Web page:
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Scottish Government creates own COVID-19 expert group

Scottish Government creates own COVID-19 expert group

Nicola Sturgeon made the announcement as she confirmed the number of deaths from the disease in Scotland has risen to 22 people, with 51 patients in intensive care

The Scottish Government has created its own panel of scientific experts to “supplement” the information given by the UK Government on the outbreak of COVID-19.

First Minister Nicola Sturgeon made the announcement as she confirmed the number of deaths from the disease in Scotland has risen to 22 people, with 51 patients in intensive care and 719 confirmed cases overall.

Sturgeon also said that the government will provide financial support to bus companies, who are reporting a 70 per cent downturn in travellers since the introduction of stricter social distancing rules.

She said that bus companies would be paid by the Scottish Government to meet the income expected based on passenger forecasts for this time of year, amounting to “tens of millions of pounds” in support.

Sturgeon also said that the Scottish Government has signed a joint statement with the Scottish Trade Unions Congress, setting out the “objectives for supporting employees and employers” including on issues like health and safety and pay.

The new Scottish Government COVID-19 Advisory Group will be chaired by Professor Andrew Morris, professor of medicine at the University of Edinburgh and director of Health Data Research UK, and Professor David Crossman, who is Dean of Medicine at the University of St Andrews and Chief Scientific Advisor for Health at the Scottish Government.

Sturgeon said: “At all times the Scottish Government’s approach has been guided by the most up-to-date expert scientific advice, working closely of course with other governments across the UK.

“But as the number of cases increase, it is ever more important that we have the fullest possible understanding of exactly how the virus is spreading in Scotland.

“We need to be certain that the decisions we’re taking are the most  effective ones possible and we need to know whether there are more steps that need to be taken.

“So, for that reason I can confirm today that we are seeking to supplement the advice given by the UK Scientific Advisory Group for Emergencies - SAGE as it is known - and we are establishing a new Scottish Government Covid advisory group.”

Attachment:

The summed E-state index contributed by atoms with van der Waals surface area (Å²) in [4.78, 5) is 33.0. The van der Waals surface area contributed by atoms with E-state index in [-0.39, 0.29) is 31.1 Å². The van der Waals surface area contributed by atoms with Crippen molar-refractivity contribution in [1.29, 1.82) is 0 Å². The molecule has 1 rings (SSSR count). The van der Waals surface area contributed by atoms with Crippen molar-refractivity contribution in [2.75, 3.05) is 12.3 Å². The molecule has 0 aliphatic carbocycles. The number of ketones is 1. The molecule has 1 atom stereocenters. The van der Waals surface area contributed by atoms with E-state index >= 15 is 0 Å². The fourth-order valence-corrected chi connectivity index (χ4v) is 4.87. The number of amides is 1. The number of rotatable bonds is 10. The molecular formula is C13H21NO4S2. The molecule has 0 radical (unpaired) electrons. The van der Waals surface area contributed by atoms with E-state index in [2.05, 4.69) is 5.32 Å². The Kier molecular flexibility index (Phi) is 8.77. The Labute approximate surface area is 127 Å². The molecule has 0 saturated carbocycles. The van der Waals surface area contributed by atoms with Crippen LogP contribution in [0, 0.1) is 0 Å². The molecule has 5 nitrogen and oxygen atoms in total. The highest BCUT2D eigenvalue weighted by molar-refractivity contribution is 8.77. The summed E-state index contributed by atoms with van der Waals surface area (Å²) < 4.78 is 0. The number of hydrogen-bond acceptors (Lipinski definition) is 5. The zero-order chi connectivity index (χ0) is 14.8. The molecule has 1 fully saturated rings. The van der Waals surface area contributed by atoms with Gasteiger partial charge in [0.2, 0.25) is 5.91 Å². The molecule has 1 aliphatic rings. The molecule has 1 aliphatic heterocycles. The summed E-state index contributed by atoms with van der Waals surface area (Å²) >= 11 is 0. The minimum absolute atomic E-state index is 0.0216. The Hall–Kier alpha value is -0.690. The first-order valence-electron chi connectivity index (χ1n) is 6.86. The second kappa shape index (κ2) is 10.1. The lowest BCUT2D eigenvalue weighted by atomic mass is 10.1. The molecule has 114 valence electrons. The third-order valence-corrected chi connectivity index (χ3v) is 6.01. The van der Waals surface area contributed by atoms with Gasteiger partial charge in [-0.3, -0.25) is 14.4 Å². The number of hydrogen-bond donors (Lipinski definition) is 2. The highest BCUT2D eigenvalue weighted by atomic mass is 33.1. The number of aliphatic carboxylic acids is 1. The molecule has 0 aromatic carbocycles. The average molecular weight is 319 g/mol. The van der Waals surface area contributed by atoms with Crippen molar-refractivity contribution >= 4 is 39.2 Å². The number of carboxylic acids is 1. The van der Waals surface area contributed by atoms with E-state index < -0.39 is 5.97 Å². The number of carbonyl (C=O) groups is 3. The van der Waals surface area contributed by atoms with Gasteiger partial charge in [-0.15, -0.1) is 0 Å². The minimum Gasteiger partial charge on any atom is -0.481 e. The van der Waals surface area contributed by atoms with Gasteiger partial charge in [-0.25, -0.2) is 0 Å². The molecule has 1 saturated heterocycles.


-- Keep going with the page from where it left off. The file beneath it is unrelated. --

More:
Scotland’s Chief Medical Officer, Dr Catherine Calderwood added: “We are facing an unprecedented situation and it’s crucial we not only follow the latest scientific advice coming from SAGE, but establish what that means here in Scotland on a local level.

“It’s vital that we are well equipped to deal with all possibilities as this outbreak grows globally and this advisory group will play a key role in developing our understanding of the virus and its impact on Scotland.

“We will continue to work closely with the UK Government, Welsh Government and the Northern Ireland Executive as part of a coordinated response to this virus.”

Sturgeon also reiterated the Scottish Government’s position on construction work, saying that building sites “should be closed” unless and until the Scottish Government decides that they can be operated safely.

She said that “bespoke advice” to employers would be published on Wednesday afternoon, but urged bosses to operate on the “precautionary principle” that unless the work their business carries out is directly essential to protecting public health then they should close.

Addressing concerns about NHS capacity and supply chain resilience, Health Secretary Jeane Freeman said that the Scottish Government is looking “across the NHS estate” for ways to maximise bed spaces.

She also said that the supply to frontline NHS workers of protective equipment like masks and gloves is currently “working well” at a national level and said that there are “no shortages” of such items.

Freeman did acknowledge, however, that there are some supply chain issues in certain parts of the country.

Asked by journalists to comment on Prince Charles’ diagnoses with Covid-19 while on the Balmoral estate, Sturgeon said: “I send my best wishes to Prince Charles,” but said patient confidentiality prevented her from saying anything further.

But Sturgeon did restate advice against travelling to the north of Scotland, saying: “We want people to behave responsibly, so we don’t want people to see the Highlands and Islands of our country as places where they can try to outrun the virus. That is not possible to do.”

Sturgeon also commented on the mental health effects of self-isolation, recommending a variety of services to parents, young people and the elderly to help cope with loneliness and stress.

She said: “The last couple of weeks have probably brought more uncertainty and anxiety than many of us have ever known in our lifetimes.

“Many people, many of you watching, are feeling anxious about your economic situation, as well as about the virus, and you’re anxious about how such enormous upheaval is going to affect us in the long-run.”

She added: “It will be some time before life returns to normal and therefore it is important that we all continue to look after ourselves, and look out for each other.

“More than ever, we all need to be kind to each other. I can’t praise people across Scotland enough for the way in which the country and communities have rallied round.”

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